Case report: Tight glycemic control for a diabetic CABG patient

Cardiology Review® OnlineOctober 2004
Volume 21
Issue 10

A 71-year-old woman was admitted to the coronary care unit with unstable angina requiring intravenous heparin and nitroglycerin. Her risk factors included type 2 diabetes mellitus controlled with oral agents, hypertension, hyperlipidemia, a 40—pack-year smoking history, and obesity. Cardiac catheterization showed a 70% mid-left main lesion, an 80% proximal left anterior descending lesion, a 75% proximal right coronary artery lesion, and a total occlusion of the mid-circumflex artery with right-to-left collaterals filling a large obtuse marginal branch. Her ejection fraction was 35%, with posterolateral hypokinesis and 2 mitral regurgitation. Her serum glucose level averaged 240 mg/dL before catheterization.

At the time of surgery, after anesthetic induction, a glucose-insulin-potassium (GIK) solution consisting of 5% dextrose in water, 80 U of regular insulin, and 40 mEq of potassium chloride was started at 30 mL/hr and titrated to keep the blood glucose level below 200 mg/dL. The patient’s serum glucose level averaged 150 mg/dL during the surgery. Myocardial revascularization was achieved on cardiopulmonary bypass with blood cardioplegic arrest using the left internal mammary artery to bypass the mid-left anterior descending artery and single saphenous vein grafts to the distal right coronary artery and obtuse marginal branches. After bypass, the intraoperative transesophageal echocardiogram showed an ejection fraction of 45%, markedly improved posterolateral wall motion, and only trace mitral regurgitation. The GIK solution was continued for 12 hours after the patient’s arrival in the intensive care unit. She was started on a fixed dose of isophane insulin with a regular insulin sliding scale designed to keep serum glucose levels below 200 mg/dL.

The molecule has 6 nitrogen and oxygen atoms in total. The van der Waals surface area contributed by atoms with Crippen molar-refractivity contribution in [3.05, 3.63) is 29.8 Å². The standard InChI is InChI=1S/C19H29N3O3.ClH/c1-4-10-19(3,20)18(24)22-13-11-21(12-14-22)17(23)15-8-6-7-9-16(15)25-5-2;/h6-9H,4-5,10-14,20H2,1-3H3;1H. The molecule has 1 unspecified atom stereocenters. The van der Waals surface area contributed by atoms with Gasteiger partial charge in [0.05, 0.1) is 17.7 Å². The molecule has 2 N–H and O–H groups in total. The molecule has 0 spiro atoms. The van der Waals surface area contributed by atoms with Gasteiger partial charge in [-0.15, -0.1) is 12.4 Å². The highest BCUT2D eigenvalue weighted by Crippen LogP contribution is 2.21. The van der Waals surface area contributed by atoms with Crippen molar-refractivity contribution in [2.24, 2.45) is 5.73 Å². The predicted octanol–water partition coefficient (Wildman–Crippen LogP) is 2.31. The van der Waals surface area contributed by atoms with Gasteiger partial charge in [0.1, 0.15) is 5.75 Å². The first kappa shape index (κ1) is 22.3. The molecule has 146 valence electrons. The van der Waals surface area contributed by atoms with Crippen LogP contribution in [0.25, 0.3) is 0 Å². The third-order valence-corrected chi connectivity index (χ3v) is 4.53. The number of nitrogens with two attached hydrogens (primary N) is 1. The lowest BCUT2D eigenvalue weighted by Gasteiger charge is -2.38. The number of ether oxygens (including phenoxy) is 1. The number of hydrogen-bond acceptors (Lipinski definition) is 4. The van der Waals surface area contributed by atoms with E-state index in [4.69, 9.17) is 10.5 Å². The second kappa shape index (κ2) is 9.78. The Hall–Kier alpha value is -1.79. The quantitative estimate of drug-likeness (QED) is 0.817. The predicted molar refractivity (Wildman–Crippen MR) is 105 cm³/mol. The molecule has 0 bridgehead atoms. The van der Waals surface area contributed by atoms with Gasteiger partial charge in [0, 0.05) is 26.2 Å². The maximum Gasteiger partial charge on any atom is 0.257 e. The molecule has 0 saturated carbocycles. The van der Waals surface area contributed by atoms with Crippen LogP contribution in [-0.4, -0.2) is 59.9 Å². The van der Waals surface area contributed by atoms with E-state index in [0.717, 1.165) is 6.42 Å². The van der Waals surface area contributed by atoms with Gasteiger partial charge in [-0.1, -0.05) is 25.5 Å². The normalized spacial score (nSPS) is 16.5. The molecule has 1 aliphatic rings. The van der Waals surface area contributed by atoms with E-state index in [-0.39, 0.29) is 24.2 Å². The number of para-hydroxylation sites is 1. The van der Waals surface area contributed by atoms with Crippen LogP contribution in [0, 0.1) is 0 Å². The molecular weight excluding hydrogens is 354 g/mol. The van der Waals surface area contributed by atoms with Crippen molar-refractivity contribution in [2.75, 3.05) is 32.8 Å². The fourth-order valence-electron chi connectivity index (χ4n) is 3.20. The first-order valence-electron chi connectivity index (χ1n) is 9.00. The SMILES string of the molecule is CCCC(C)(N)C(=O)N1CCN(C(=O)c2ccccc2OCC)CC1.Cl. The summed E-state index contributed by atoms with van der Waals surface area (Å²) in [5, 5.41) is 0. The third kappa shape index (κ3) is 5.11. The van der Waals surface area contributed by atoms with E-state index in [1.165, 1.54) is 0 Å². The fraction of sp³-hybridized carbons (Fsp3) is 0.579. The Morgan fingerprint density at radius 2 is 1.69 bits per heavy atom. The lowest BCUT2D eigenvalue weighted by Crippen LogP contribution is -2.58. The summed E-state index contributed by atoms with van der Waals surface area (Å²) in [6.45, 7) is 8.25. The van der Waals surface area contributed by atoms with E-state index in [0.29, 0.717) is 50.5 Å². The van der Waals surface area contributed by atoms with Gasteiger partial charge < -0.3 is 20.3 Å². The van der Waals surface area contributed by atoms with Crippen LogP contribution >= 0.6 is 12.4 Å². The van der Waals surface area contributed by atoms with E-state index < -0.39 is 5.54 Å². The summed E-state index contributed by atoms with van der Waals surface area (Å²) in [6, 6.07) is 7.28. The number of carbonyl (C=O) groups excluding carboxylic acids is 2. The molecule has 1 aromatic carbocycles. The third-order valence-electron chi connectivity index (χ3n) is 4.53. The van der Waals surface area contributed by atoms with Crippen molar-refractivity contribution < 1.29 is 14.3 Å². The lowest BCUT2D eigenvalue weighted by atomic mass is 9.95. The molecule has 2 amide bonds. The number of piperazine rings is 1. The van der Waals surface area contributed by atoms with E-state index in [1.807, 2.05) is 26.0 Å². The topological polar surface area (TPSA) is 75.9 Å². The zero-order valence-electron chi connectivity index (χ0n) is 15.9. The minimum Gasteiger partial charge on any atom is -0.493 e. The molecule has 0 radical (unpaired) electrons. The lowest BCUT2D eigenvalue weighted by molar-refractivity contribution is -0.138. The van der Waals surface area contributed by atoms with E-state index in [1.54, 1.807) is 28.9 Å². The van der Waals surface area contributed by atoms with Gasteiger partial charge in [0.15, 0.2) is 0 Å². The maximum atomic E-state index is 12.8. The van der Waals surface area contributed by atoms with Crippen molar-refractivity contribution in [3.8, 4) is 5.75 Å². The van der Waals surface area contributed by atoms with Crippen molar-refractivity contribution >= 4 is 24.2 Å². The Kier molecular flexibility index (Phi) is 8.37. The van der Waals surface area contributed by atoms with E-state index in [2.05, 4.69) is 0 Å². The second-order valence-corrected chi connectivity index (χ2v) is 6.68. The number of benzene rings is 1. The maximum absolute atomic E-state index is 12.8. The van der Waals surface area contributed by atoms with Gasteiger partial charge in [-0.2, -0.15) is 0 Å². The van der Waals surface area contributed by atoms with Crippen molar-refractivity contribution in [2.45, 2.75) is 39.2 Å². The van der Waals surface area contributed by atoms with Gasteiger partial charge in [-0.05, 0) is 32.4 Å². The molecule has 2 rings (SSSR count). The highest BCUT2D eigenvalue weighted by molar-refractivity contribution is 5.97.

The patient had a maximal weight gain of 5 lb. She was extubated within 6 hours of arrival in the intensive care unit and required no inotropic support to maintain a cardiac index over 2 L/min/m2. She was discharged on the sixth postoperative day, with prescriptions for isophane insulin, an HMG-CoA reductase inhibitor (statin), an angiotensin-converting enzyme inhibitor, aspirin, a beta blocking agent, and a diuretic.

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